Travel Sinharaja forest
Sinharaja Forest Reserve is a 11250 ha National Park in the Rakwana Range, 300-1170 m high in the southwestern part of the Central Highlands of Sri Lanka. It has gotten global consideration and has been pronounced a Biosphere Reserve and a World Heritage Site by UNESCO.
Sinharaja Forest Reserve
Sinharaja Forest is a rainforest and receives rainfall from both the southwest and northeast monsoons. Southwest (May-September) monsoon manifestations of highest rainfall in the forest. Its average rainfall is around 3000-6000 mm. The minimum rainfall is about 50 mm.
There are four ways to enter the open area for the public to visit Sinharaja. You can reach Kalawana x Veddagala Road, Rakwanakshamonin Si Off Road, Hinidumaksneluwa Road and Deniyakspallegama Road. No one in the Forest Department is allowed to enter these areas.
300 x 1170 m (1000 x 4000 ft) above sea level, Sinharaja, Sabaragamuwa and Southern Provinces, Rakwana Range and valleys. Seven hills over 600 meters can be seen here. These are Hinipitigala (1168 m), Thibbota Gala (904 m), Kosgulana (797 m), Dothalugala (769 m), Mulawella (742 m) and Sinhagala (742 m), Pathinigala 605 m. The highest point here is Hinipitigala (West) hill. This is a minimum elevation of 90 m, 1170 m above sea level.
A view of the Sinharaja forest…
Part of the lowland rainforest ecosystem of Sri Lanka, this unripe mountain rainforest was protected from commercialization due to its inaccessibility. Another reason for this was that it was designated a Biosphere Reserve in 1978 and a World Heritage Site in 1988. The name “Sinharaja” in the reserve means “Sinharajadahana”.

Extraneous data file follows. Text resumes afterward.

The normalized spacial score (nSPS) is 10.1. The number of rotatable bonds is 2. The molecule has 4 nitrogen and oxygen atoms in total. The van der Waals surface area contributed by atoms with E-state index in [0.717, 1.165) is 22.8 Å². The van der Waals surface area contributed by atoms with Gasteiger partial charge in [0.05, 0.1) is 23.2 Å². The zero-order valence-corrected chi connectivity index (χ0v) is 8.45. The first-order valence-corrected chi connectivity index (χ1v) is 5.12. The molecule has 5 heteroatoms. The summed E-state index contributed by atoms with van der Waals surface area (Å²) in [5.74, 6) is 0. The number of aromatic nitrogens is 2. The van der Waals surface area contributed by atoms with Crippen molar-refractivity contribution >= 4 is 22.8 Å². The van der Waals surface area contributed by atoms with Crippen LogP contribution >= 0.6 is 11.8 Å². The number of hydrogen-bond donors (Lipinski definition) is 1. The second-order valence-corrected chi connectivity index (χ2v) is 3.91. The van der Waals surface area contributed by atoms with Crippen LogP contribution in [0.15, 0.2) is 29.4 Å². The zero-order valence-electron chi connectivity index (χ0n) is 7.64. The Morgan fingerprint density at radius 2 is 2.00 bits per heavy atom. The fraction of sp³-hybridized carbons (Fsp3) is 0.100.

Distance from east to west of the reserve is about 1 km. 21 km and the maximum distance from north to south is km. Despite its size, it provides a safe sanctuary for indigenous plant species, insects, amphibians, reptiles, birds, and mammals.
Wildlife species such as Yala are difficult to spot because to the deep forest. Elephants are not seen here and leopards are also rarely seen. The biggest normal well evolved creature is the Sri Lankan dim monkey.
One fascinating peculiarity is that birds frequently will generally go about as groups looking for food. Such a multitude frequently comprises of types of birds, for example, the maha kawda and the red Tamilichcha. The Maha Kawda, which takes the lead in such a swarm, is known as a violent bird, and the Red Tamil as a noisy bird.
Animals endemic to Sinharaja
Sinharaja, a World Heritage Site, is home to a large number of wildlife sanctuaries. About 65 species of butterflies can be seen here. Sinharaja is home to the largest butterfly (laommon Birdwing) and other common butterfly species in Sri Lanka, as well as a number of species endemic to Sri Lanka. At the same time, 10 species endemic to Sri Lanka and 27 species of complete amphibians have been found here, including endemic species found so far. There are 43 species of reptiles here. 25 out of 26 endemic bird species have been identified in the forest and 158 species of birds have been identified in the forest. Sinharaja is home to a large number of mammals, including about 40 mammals, of which 07 are endemic to Sri Lanka.
Fish found in the forest
Thalkosa, Purple Salaya, Magura, Blood Bitter, Heart Fish, Betel Hapaya, Gal Padiya, Viran Abhirawa, Green Eater
Endemic amphibian species
Nolarti’s frog, Kotagami dwarf frog, Karunaratne’s narrow frog, small – eared anteater, Kelati dwarf frog, yellow diamond frog, curly frog
Endemic bird species
Whale Rooster, Haban Rooster, Cockroach Gray Rooster, Waterfowl, Mylagoya, Mountain Paddy Owl, Watasudhu Sharikawa, Pita Thambala Wana Bassa, Lanka Ruvirasia, Cane Cockroach, Thitpiya Thirasikaya, Lanka Sitasiya, Head Red Kottaruwa Yellow-eared, Dark Blue Masimara, Gray Parrot, Gira Malitha, Lanka Pilichcha, Mudun Boraga Tamilichcha, Red Tamilichcha, Gray Tamilichcha, Lanka Salihiliniya